By Tonya Garcia
The list of problems at Beyond Meat Inc. during the third quarter was long, but the lone item on the list of good things that happened was McDonald’s Corp., analysts say.
Among the troubles Beyond Meat /zigman2/quotes/211617595/composite BYND -4.70% Chief Executive Ethan Brown mentioned on the call were: a resurgence of the delta variant; supply chain disruptions; labor shortages; the company’s reliance on business generated in stores and in-venue consumption; consumers caring less about eating healthy; and damage to packaging materials in Pennsylvania after severe weather.
But on the positive side, McDonald’s /zigman2/quotes/203508018/composite MCD +0.18% is giving the McPlant a try in Austria, the Netherlands and the U.K., as well as at eight restaurants in the U.S.
Brown says he interacted with customers who had tried the sandwich both in the U.S. and the Netherlands.
“Encouragingly, these consumers fit the mold of the flexitarian, not vegan or vegetarian, who are enjoying the McPlant burger,” he said on the call, according to a FactSet transcript.
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Beyond Meat issued a revenue warning at the end of October, and the company still reported wider-than-expected losses. The company is guiding for fourth-quarter revenue in the range of $85 million to $110 million. The FactSet consensus is for revenue of $111.6 million.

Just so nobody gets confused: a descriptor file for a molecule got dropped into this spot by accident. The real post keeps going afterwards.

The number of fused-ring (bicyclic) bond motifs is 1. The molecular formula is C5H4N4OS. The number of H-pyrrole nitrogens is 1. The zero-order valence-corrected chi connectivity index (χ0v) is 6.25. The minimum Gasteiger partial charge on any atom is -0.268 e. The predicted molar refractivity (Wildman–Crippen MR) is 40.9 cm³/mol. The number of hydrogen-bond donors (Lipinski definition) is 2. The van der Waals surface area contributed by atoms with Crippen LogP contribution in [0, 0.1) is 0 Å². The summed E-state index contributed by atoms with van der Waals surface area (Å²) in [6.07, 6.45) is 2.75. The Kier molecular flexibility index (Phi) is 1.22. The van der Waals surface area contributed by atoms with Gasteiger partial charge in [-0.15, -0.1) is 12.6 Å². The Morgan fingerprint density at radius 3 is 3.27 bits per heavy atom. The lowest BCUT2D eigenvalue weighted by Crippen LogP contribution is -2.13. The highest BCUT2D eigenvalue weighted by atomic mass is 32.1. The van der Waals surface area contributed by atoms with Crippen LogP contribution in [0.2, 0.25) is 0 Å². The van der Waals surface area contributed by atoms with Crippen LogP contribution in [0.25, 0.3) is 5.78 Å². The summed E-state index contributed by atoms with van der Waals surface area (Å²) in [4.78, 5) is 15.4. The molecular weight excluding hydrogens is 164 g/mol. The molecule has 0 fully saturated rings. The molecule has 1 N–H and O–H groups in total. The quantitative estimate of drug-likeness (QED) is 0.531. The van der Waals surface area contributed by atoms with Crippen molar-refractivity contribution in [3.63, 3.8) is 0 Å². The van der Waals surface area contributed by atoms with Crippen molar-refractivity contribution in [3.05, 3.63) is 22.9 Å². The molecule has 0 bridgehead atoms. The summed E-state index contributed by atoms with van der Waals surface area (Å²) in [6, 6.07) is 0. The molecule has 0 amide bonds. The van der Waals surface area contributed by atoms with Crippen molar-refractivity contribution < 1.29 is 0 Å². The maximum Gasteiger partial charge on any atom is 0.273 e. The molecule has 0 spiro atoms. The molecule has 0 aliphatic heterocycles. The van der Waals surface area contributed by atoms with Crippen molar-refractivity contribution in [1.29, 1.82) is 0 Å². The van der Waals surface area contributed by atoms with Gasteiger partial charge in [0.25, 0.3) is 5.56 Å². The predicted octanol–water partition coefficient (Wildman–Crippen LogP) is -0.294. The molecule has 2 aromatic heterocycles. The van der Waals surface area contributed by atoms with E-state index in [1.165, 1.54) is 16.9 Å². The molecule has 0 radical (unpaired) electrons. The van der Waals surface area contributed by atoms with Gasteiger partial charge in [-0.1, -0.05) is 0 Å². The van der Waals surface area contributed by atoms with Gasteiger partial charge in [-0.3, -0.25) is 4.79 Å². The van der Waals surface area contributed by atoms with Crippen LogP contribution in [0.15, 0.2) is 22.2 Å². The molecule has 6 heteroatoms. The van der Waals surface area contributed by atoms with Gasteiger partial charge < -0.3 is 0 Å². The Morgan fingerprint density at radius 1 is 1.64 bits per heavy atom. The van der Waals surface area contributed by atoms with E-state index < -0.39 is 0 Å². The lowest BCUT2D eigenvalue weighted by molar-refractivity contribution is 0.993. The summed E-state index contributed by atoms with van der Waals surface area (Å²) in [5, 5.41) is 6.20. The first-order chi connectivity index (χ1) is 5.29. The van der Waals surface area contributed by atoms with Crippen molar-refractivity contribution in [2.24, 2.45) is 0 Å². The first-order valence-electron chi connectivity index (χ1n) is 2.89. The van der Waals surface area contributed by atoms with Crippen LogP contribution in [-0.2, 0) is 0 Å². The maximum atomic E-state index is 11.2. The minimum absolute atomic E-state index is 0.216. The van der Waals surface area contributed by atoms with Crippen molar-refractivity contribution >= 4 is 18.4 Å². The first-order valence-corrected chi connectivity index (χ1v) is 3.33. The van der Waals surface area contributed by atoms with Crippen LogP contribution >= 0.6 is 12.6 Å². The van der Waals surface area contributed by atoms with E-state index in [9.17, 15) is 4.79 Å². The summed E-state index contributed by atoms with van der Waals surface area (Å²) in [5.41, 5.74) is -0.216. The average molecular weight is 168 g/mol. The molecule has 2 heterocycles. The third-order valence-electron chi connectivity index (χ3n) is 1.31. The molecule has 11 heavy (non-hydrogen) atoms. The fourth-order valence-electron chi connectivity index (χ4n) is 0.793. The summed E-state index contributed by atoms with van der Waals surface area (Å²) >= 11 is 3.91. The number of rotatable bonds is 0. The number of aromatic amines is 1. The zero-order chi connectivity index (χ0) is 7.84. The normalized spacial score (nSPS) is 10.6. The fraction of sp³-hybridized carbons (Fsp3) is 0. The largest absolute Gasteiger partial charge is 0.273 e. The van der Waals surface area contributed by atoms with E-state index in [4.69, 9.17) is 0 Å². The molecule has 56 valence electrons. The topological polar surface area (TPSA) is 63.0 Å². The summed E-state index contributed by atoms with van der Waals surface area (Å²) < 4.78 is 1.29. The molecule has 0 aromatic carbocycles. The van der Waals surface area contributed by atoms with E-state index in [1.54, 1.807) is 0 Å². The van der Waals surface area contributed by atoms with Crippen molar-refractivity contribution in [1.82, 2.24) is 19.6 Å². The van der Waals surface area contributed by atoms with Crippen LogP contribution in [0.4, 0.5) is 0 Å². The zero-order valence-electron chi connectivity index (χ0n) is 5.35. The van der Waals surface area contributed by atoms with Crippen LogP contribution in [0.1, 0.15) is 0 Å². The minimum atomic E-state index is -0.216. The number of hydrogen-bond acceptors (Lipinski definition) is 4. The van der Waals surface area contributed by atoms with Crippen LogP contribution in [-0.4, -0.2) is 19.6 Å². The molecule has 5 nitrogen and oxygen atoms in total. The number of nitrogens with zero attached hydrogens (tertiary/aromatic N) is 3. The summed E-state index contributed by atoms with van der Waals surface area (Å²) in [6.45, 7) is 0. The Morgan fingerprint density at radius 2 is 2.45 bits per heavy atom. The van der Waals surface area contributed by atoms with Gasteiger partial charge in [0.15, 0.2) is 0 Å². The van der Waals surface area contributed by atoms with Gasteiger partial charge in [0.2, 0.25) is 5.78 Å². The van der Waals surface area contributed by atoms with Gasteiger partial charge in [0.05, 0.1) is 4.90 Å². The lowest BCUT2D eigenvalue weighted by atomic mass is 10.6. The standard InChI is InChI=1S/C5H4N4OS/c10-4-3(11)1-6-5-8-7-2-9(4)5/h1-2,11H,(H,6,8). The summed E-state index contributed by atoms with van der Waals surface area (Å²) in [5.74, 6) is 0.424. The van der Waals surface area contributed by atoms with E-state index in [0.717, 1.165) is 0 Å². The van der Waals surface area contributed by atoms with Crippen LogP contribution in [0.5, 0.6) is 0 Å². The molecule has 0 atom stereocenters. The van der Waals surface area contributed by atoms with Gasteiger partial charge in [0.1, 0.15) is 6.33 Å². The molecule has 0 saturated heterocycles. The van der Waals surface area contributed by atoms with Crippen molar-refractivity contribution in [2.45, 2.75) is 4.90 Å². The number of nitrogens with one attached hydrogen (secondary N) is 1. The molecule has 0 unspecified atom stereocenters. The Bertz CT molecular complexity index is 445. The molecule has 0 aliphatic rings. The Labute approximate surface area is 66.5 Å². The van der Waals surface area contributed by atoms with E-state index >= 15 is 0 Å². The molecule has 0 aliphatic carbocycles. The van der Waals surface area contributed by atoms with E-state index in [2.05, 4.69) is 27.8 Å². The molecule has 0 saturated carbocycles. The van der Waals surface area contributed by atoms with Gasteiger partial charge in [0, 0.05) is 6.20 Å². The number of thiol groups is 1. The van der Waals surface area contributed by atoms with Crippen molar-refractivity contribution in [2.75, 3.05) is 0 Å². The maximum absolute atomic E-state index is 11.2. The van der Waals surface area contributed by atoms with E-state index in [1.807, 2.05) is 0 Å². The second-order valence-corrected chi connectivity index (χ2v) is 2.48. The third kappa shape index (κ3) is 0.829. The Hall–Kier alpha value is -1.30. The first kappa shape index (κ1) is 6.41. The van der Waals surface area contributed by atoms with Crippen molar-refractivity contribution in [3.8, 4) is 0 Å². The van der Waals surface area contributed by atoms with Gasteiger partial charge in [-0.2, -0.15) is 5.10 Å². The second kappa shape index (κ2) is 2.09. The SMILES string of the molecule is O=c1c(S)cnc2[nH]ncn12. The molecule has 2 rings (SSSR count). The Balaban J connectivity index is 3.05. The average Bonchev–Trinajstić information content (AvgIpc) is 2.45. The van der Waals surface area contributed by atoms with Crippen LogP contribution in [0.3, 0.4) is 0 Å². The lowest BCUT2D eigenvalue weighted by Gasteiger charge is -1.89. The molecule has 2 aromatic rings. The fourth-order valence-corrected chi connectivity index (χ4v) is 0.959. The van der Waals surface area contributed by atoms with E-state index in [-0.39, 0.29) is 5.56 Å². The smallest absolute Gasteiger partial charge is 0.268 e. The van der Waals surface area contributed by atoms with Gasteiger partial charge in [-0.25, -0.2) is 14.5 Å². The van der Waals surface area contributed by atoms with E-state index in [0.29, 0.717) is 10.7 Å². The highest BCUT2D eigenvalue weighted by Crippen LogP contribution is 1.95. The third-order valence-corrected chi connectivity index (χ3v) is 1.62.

The stock sank 18% in early Thursday trading before climbing back to a 14% decline.
“Beyond Meat’s 3Q results proved worse than the preannounced figures as the complexion of sales growth showed weakness in its core U.S. market across all channels,” wrote BTIG analysts in a post-earnings note.
“All eyes now seem to be on the performance of McPlant in Europe and the potential launch in the U.S. next year, but this seems to be the only bright spot in an otherwise disappointing print. The combination of slowing sales growth and heightened spending does not bode well for the earnings model, so the ground seems to be falling in while the company continues to invest for its long-term potential.”
BTIG rates Beyond Meat stock neutral.
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Even with the company’s warning, Credit Suisse analysts say investors had hoped the supply chain disruptions, like the water damage, would only be speed bumps. However, it looks like the problems will impact the fourth quarter.
“We view the results as further evidence that Beyond’s business is reaching market saturation faster than expected and that the company has deeper problems that won’t be easy to fix,” wrote analysts led by Robert Moskow.
Credit Suisse also raised questions about all of the explanations for the slowdown that Beyond Meat offered.
“We continue to struggle to understand why Beyond’s portfolio has lagged so far behind the broader recovery in the U.S. foodservice business,” analysts wrote.
Analysts also called out the nearly 16% decline in U.S. retail sales.